We recognise that those situations may be deemed as a case of collision of rights – the constitutionally protected right of a credit institution to dispose of its property (which includes the disposal of the credits to which it is entitled) and the protection granted to the client under the bank secrecy rules. In the understanding that neither of those rights is of greater importance in relation to the other, each of the parties would have to compromise to the extent required in order for all rights to produce their effect without a greater detriment to any of the parties, in compliance with the three requirements of the principle of proportionality – adequacy, necessity and the prohibition of excess.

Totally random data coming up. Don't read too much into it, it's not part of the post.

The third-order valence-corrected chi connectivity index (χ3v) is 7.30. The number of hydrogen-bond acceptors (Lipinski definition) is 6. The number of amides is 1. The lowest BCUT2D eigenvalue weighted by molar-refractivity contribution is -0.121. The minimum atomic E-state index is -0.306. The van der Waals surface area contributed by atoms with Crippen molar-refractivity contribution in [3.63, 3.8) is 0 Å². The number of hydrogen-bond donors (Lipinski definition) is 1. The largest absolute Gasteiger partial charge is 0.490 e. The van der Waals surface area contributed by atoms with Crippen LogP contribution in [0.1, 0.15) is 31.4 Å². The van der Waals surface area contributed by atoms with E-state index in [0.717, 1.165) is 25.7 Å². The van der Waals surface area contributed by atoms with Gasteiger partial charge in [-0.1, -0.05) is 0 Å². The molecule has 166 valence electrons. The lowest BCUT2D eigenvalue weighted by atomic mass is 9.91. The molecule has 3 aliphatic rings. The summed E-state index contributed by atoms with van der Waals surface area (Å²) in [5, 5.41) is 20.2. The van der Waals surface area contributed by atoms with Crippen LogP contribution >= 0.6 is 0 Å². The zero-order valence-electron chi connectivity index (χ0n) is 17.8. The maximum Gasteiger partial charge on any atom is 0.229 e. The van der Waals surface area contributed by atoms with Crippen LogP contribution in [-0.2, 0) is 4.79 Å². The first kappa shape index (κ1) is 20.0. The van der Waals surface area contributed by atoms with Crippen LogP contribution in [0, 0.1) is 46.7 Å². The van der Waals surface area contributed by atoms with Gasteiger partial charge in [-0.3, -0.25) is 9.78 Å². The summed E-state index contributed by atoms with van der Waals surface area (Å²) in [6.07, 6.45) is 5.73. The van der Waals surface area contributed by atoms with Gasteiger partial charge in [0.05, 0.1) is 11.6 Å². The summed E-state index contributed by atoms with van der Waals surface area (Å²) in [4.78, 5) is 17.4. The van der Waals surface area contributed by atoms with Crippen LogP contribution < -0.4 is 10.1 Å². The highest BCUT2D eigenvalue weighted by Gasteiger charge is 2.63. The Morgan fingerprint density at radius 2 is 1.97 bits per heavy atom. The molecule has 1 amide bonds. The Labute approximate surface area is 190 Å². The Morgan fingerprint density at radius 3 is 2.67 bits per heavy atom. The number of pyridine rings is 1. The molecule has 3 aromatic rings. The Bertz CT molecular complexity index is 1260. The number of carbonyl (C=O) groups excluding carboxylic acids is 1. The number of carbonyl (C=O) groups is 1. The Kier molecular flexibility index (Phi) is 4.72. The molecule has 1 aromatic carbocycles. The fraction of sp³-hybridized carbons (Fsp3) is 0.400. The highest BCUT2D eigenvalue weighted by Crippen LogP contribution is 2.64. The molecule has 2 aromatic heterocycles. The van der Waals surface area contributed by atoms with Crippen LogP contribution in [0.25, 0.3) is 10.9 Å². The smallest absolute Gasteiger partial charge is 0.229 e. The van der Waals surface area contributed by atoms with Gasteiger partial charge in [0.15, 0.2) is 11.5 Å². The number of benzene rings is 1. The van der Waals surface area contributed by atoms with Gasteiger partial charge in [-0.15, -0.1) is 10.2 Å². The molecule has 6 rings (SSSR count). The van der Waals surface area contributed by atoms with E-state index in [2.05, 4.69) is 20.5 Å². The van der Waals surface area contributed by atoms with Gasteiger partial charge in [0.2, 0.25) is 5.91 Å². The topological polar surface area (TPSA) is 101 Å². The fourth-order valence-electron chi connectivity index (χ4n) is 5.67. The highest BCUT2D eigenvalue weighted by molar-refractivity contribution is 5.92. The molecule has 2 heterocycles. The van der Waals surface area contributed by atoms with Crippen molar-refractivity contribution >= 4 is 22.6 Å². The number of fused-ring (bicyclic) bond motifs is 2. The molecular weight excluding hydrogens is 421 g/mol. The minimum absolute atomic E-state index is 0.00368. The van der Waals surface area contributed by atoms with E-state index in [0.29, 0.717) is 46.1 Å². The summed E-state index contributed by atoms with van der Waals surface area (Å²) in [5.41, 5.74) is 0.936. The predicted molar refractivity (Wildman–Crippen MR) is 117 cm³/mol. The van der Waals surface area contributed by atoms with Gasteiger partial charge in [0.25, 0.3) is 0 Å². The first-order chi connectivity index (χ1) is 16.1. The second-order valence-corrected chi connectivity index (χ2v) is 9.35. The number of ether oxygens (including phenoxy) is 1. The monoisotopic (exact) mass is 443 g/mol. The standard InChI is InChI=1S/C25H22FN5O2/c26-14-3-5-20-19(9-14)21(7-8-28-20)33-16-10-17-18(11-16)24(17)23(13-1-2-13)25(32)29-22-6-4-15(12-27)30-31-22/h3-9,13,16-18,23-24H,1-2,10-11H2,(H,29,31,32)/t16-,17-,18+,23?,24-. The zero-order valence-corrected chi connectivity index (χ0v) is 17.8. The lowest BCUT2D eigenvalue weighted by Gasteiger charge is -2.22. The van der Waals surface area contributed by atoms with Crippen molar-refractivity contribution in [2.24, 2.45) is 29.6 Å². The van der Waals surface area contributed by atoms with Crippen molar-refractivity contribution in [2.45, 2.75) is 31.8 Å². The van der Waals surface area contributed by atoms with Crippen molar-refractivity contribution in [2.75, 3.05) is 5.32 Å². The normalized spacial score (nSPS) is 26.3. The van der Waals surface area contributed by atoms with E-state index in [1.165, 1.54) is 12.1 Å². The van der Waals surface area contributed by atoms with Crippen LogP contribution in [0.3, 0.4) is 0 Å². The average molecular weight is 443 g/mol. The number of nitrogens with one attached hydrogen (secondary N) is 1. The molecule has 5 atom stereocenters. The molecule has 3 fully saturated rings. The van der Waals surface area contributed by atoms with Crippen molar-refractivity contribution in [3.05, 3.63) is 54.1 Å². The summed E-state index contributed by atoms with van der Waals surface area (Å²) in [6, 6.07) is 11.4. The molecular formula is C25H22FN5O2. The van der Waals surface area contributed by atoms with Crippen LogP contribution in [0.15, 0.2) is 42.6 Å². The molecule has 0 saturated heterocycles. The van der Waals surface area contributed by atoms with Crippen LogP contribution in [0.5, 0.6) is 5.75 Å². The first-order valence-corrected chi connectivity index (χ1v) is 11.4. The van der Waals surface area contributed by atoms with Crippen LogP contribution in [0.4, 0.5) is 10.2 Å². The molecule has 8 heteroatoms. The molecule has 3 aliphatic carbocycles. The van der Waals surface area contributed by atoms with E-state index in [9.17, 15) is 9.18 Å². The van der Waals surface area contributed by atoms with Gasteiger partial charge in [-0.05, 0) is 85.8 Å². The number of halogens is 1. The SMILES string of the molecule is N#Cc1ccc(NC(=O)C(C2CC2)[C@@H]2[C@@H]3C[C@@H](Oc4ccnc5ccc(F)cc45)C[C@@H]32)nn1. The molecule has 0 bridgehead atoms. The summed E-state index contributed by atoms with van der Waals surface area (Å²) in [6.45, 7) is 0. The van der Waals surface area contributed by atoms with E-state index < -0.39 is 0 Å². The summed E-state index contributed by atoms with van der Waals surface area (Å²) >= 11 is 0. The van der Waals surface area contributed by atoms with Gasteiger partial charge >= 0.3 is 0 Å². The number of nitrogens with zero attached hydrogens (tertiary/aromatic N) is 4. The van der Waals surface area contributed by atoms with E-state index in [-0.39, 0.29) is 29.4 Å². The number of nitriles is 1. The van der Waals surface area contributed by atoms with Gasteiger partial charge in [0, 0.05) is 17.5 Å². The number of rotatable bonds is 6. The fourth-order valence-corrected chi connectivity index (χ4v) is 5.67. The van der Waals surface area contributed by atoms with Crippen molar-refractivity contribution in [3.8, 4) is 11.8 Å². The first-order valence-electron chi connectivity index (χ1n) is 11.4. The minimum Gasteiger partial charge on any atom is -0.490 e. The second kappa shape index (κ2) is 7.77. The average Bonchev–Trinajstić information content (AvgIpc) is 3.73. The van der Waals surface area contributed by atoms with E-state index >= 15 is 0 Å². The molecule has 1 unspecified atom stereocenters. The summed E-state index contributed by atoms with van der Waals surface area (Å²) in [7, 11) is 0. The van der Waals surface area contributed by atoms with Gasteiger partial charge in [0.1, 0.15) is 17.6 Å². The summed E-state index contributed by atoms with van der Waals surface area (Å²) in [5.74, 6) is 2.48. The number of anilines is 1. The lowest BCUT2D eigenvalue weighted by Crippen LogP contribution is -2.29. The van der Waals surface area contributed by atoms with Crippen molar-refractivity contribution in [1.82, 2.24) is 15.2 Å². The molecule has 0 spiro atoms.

The disclosure by credit institutions of the data covered by the duty of secrecy, to other entities which are under exactly the same duty, may be considered adequate, considering the intended purpose – i.e., the transfer of the credit, under the constitutional protection of the right to private property and to its transfer.

Also, it is clear that the transfer of the credit would not be possible without the transfer to the transferee of the elements that constitute the credit.

Finally, we understand that no excess would arise, since the relevant right could onlypossibly suffer marginal damage. What would be at stake would be the access to the data, but not an infringement of the right of bank secrecy itself and the corresponding non-disclosure of the data since the transferee, as a regulated entity subject to exactly the same framework as the assignor, would be obliged to maintain secrecy under the same terms as those applicable to the transferor.